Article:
Persistent anger (or not)

Monks, there are these three kinds of persons found existing in the world. What three? The person who is like a line etched in stone; the person who is like a line etched in the ground; and the person who is like a line etched in water.

(1) And what kind of person is like a line etched in stone? Here, some person often gets angry, and his anger persists for a long time. Just as a line in stone is not quickly erased by the wind and  water but persists for a long time, so too, some person often gets angry and his anger persists for a long time. …

(2) And what kind of person is like a line etched in the ground? Here, some person often gets angry, but his anger does not persist for a long time…

(3) And what kind of person is like a line etched in water? Here, some person, even when spoken to roughly and harshly, in disagreeable ways, remains on friendly terms with his antagonist, mingles with him, and greets him. Just as a line etched in water quickly disappears and does not persist for a long time, some person, even when…

(from AN 3:132, translated by Bhikkhu Bodhi

There are several qualities in this short sutta that make it memorable. We can recognize anger as a state that we all experience, and that some of us handle better than others. There is also the metaphor of wind and water eventually erasing whatever lines we can draw; so the rise and fall of anger is set within the natural world.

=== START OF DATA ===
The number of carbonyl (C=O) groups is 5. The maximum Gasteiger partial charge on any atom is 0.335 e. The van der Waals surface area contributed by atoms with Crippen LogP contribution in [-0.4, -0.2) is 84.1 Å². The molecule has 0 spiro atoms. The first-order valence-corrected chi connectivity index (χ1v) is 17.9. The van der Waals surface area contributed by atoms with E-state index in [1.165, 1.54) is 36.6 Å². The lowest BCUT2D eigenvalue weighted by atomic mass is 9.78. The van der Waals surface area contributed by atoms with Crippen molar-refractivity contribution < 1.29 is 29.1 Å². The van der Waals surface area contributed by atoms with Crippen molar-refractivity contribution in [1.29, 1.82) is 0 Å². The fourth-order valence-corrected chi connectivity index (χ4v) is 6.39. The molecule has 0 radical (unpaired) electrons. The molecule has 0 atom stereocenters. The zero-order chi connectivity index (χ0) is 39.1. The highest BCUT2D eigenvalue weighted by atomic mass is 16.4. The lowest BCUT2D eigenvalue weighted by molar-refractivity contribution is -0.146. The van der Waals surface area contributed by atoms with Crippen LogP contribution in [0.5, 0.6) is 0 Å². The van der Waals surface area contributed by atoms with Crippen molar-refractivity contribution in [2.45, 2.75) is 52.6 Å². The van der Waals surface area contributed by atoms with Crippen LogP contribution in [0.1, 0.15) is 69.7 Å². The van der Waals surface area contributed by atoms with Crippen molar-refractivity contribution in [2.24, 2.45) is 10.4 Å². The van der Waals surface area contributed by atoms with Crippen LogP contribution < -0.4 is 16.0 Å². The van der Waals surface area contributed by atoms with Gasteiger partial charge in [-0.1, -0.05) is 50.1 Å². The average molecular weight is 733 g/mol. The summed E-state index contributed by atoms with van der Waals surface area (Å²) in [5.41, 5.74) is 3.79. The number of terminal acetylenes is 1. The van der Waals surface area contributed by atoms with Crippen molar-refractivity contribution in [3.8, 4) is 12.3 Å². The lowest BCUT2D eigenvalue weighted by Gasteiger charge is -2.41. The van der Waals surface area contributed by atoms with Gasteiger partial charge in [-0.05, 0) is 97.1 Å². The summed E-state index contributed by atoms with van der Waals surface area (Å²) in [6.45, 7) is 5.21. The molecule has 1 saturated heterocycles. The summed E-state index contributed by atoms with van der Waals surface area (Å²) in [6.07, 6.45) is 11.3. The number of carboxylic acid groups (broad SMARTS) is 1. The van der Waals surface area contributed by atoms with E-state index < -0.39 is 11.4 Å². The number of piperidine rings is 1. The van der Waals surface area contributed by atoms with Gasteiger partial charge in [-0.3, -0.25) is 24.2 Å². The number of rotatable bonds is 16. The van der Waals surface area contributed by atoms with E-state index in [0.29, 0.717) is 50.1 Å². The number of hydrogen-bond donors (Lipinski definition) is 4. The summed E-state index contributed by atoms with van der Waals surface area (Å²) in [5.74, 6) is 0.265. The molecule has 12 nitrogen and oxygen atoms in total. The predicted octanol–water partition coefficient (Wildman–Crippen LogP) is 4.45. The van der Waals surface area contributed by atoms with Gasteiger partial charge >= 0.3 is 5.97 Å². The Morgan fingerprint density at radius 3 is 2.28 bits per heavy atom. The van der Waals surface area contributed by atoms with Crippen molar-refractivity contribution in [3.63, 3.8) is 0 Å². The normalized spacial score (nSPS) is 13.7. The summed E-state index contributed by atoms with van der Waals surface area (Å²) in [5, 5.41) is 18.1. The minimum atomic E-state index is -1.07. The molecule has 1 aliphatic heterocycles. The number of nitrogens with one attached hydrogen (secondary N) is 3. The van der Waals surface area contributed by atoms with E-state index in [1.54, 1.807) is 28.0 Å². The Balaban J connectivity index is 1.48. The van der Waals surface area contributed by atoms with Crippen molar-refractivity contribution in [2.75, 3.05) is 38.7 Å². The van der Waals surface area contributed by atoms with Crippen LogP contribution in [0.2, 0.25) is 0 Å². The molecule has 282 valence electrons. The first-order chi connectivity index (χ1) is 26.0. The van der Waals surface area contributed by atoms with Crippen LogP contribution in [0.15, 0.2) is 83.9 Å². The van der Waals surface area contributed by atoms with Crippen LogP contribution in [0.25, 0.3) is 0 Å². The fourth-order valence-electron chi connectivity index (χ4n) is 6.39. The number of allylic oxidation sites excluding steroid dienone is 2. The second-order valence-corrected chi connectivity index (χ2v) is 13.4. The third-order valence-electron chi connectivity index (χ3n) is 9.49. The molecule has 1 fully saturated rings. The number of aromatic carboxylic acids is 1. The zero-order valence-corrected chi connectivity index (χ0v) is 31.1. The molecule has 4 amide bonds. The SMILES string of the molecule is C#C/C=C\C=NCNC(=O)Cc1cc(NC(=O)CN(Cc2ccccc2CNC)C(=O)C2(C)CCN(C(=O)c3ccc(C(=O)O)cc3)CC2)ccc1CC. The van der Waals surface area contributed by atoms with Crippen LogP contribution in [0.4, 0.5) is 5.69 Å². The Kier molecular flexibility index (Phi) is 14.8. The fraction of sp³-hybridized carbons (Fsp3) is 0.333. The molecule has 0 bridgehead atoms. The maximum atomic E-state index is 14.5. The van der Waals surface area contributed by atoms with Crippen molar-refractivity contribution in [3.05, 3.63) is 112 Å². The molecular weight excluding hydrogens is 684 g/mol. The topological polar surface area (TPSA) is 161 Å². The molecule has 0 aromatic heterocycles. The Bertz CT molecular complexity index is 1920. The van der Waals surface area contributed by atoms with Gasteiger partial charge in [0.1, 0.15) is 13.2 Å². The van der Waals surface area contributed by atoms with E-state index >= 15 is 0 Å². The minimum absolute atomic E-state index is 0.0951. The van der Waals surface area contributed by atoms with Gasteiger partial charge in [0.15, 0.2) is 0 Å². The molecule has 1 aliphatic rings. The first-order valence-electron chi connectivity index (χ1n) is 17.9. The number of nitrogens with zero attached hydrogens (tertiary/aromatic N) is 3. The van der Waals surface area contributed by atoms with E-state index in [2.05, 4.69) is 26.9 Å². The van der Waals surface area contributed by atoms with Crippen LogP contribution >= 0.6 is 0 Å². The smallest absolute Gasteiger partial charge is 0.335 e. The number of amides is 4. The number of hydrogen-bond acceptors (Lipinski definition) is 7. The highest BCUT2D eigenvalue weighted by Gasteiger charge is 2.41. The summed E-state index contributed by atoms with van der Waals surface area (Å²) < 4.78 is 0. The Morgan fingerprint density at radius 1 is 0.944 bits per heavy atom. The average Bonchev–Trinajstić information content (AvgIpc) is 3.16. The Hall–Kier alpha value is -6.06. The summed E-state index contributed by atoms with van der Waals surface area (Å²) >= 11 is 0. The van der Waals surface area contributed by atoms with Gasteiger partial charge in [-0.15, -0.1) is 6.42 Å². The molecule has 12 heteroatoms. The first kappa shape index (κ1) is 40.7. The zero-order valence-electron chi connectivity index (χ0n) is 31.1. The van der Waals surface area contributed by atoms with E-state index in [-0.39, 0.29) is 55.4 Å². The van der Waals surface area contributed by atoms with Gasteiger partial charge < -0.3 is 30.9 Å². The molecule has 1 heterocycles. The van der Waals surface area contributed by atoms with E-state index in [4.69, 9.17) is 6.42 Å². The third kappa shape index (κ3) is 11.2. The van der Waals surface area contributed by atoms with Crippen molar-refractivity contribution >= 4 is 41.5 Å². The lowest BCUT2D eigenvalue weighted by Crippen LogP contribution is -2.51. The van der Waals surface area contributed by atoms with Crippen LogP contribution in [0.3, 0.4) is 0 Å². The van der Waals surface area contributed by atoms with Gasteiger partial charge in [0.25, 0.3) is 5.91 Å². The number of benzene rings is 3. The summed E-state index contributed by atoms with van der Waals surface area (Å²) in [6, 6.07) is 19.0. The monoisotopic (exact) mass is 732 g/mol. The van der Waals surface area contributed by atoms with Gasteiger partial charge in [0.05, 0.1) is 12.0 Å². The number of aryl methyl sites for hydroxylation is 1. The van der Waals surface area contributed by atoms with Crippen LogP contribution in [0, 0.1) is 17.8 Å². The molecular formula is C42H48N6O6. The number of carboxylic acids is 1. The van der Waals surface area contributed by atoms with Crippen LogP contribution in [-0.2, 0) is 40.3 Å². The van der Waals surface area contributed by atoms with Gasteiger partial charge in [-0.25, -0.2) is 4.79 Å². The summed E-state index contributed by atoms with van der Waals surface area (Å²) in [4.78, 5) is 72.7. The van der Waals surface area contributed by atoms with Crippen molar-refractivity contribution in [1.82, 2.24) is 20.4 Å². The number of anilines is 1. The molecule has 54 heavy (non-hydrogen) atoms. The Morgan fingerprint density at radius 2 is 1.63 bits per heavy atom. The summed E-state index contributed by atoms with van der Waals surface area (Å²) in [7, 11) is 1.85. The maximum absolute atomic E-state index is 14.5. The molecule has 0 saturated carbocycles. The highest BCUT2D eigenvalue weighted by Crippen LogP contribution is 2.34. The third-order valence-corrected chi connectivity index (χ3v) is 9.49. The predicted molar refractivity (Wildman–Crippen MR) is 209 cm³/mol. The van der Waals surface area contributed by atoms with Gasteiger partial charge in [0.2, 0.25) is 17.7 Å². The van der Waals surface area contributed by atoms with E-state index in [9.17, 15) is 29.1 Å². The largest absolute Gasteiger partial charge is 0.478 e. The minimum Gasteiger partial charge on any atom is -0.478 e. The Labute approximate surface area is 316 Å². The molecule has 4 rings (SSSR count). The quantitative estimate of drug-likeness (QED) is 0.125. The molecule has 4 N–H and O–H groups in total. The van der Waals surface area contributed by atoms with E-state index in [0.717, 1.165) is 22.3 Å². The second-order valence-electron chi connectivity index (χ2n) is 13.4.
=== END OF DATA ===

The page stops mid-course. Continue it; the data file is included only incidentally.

People at the extremes – those who always seem angry and those who never seem to anger – are easy to identify, but most of us inhabit the middle ground. We get angry to a greater or lesser degree, and the burning sensations last a longer or shorter time. But we can think about these three categories and choose to aim at a less discomfiting one. When we are in a rage, we are likely to be causing pain to ourselves (primarily) and to anyone who comes into contact with us. If we can take a few deep breaths and let ourselves be more liquid than rigid, we have a better chance of causing less harm.

How might we become less vulnerable to our own tendency towards anger? One strategy is to take things less personally. When someone’s being obnoxious or difficult, it is most likely caused by their nature or personality. Only rarely is it intentionally directed at us. Remembering this can allow us to get out of the way and not take on the negative feelings coming towards us. Another strategy is to lengthen the timeline of our perception. How much will this incident matter in a week? A month? Is it worth getting stuck into?

There’s no easy way to defuse or set aside our own anger, but by examining it closely, by considering what’s actually happening and what consequences will likely follow from different attitudes and actions, we may discover ways to ease anger’s grip on us.

2 Comments

Filed under Anger, General, Speech

2 responses to “Persistent anger (or not)

  1. cherylwilfong

    I love this sutta.

    Thanks, Cheryl

  2. AS ever, very helpful.
    What am I? I shuttle between the line etched in stone and that in water.
    Thanks for a wonderful topic for meditation.

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